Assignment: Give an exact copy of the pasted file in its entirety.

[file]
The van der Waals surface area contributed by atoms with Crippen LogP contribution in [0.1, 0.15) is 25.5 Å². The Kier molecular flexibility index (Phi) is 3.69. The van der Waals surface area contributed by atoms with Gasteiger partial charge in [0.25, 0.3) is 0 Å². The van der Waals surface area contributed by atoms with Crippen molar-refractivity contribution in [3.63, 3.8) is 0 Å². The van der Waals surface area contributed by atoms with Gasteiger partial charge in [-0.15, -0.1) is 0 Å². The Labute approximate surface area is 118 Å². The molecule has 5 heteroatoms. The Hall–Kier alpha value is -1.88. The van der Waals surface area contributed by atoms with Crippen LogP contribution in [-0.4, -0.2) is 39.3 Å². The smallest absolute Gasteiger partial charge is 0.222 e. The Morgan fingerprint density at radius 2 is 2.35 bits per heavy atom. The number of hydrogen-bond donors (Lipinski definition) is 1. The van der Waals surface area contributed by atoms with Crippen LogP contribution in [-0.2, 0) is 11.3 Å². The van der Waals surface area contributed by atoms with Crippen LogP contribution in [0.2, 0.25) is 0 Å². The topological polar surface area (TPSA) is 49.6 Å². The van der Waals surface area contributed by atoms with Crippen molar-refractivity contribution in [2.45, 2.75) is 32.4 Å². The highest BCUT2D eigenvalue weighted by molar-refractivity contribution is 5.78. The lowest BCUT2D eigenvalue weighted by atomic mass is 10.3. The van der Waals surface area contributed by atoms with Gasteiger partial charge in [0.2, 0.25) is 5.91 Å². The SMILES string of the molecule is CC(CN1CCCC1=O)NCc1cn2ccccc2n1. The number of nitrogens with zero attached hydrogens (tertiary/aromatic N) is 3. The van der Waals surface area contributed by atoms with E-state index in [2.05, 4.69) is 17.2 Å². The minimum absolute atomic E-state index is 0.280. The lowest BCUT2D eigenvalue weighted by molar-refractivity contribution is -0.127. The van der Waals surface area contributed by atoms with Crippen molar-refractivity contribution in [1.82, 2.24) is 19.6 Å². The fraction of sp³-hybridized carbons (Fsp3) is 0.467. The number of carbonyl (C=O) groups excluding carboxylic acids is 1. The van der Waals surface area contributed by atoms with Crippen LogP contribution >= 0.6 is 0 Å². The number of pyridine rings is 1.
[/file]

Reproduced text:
The van der Waals surface area contributed by atoms with Crippen LogP contribution in [0.1, 0.15) is 25.5 Å². The Kier molecular flexibility index (Phi) is 3.69. The van der Waals surface area contributed by atoms with Gasteiger partial charge in [0.25, 0.3) is 0 Å². The van der Waals surface area contributed by atoms with Crippen molar-refractivity contribution in [3.63, 3.8) is 0 Å². The van der Waals surface area contributed by atoms with Gasteiger partial charge in [-0.15, -0.1) is 0 Å². The Labute approximate surface area is 118 Å². The molecule has 5 heteroatoms. The Hall–Kier alpha value is -1.88. The van der Waals surface area contributed by atoms with Crippen LogP contribution in [-0.4, -0.2) is 39.3 Å². The smallest absolute Gasteiger partial charge is 0.222 e. The Morgan fingerprint density at radius 2 is 2.35 bits per heavy atom. The number of hydrogen-bond donors (Lipinski definition) is 1. The van der Waals surface area contributed by atoms with Crippen LogP contribution in [-0.2, 0) is 11.3 Å². The van der Waals surface area contributed by atoms with Crippen LogP contribution in [0.2, 0.25) is 0 Å². The topological polar surface area (TPSA) is 49.6 Å². The van der Waals surface area contributed by atoms with Crippen molar-refractivity contribution in [2.45, 2.75) is 32.4 Å². The highest BCUT2D eigenvalue weighted by molar-refractivity contribution is 5.78. The lowest BCUT2D eigenvalue weighted by atomic mass is 10.3. The van der Waals surface area contributed by atoms with Gasteiger partial charge in [0.2, 0.25) is 5.91 Å². The SMILES string of the molecule is CC(CN1CCCC1=O)NCc1cn2ccccc2n1. The number of nitrogens with zero attached hydrogens (tertiary/aromatic N) is 3. The van der Waals surface area contributed by atoms with E-state index in [2.05, 4.69) is 17.2 Å². The minimum absolute atomic E-state index is 0.280. The lowest BCUT2D eigenvalue weighted by molar-refractivity contribution is -0.127. The van der Waals surface area contributed by atoms with Crippen molar-refractivity contribution in [1.82, 2.24) is 19.6 Å². The fraction of sp³-hybridized carbons (Fsp3) is 0.467. The number of carbonyl (C=O) groups excluding carboxylic acids is 1. The van der Waals surface area contributed by atoms with Crippen LogP contribution >= 0.6 is 0 Å². The number of pyridine rings is 1.